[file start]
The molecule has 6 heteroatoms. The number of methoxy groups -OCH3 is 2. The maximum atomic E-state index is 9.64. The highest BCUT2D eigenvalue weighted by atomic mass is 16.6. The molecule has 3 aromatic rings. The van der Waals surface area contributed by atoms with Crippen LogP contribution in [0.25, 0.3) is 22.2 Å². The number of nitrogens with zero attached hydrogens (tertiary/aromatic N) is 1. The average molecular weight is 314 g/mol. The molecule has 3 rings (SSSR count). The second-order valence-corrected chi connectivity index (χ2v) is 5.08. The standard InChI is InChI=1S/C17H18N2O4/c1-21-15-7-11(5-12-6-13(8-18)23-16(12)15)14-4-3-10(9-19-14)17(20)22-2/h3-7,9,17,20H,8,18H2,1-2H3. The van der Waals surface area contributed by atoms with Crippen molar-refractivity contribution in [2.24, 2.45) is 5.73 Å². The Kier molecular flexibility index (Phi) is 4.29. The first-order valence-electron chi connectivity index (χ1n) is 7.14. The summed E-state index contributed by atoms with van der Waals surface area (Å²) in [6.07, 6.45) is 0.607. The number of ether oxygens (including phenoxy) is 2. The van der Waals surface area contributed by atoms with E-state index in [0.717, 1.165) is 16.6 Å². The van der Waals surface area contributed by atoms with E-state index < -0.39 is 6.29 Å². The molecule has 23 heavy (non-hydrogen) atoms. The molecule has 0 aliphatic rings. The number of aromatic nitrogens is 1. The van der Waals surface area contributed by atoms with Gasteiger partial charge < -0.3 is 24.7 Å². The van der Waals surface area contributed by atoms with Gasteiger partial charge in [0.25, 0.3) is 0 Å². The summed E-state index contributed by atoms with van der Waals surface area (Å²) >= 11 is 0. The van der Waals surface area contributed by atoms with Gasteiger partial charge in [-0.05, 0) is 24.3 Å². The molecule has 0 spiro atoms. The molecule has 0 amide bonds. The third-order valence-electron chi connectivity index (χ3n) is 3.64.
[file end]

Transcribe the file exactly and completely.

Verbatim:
The molecule has 6 heteroatoms. The number of methoxy groups -OCH3 is 2. The maximum atomic E-state index is 9.64. The highest BCUT2D eigenvalue weighted by atomic mass is 16.6. The molecule has 3 aromatic rings. The van der Waals surface area contributed by atoms with Crippen LogP contribution in [0.25, 0.3) is 22.2 Å². The number of nitrogens with zero attached hydrogens (tertiary/aromatic N) is 1. The average molecular weight is 314 g/mol. The molecule has 3 rings (SSSR count). The second-order valence-corrected chi connectivity index (χ2v) is 5.08. The standard InChI is InChI=1S/C17H18N2O4/c1-21-15-7-11(5-12-6-13(8-18)23-16(12)15)14-4-3-10(9-19-14)17(20)22-2/h3-7,9,17,20H,8,18H2,1-2H3. The van der Waals surface area contributed by atoms with Crippen molar-refractivity contribution in [2.24, 2.45) is 5.73 Å². The Kier molecular flexibility index (Phi) is 4.29. The first-order valence-electron chi connectivity index (χ1n) is 7.14. The summed E-state index contributed by atoms with van der Waals surface area (Å²) in [6.07, 6.45) is 0.607. The number of ether oxygens (including phenoxy) is 2. The van der Waals surface area contributed by atoms with E-state index in [0.717, 1.165) is 16.6 Å². The van der Waals surface area contributed by atoms with E-state index < -0.39 is 6.29 Å². The molecule has 23 heavy (non-hydrogen) atoms. The molecule has 0 aliphatic rings. The number of aromatic nitrogens is 1. The van der Waals surface area contributed by atoms with Gasteiger partial charge < -0.3 is 24.7 Å². The van der Waals surface area contributed by atoms with Gasteiger partial charge in [0.25, 0.3) is 0 Å². The summed E-state index contributed by atoms with van der Waals surface area (Å²) >= 11 is 0. The van der Waals surface area contributed by atoms with Gasteiger partial charge in [-0.05, 0) is 24.3 Å². The molecule has 0 spiro atoms. The molecule has 0 amide bonds. The third-order valence-electron chi connectivity index (χ3n) is 3.64.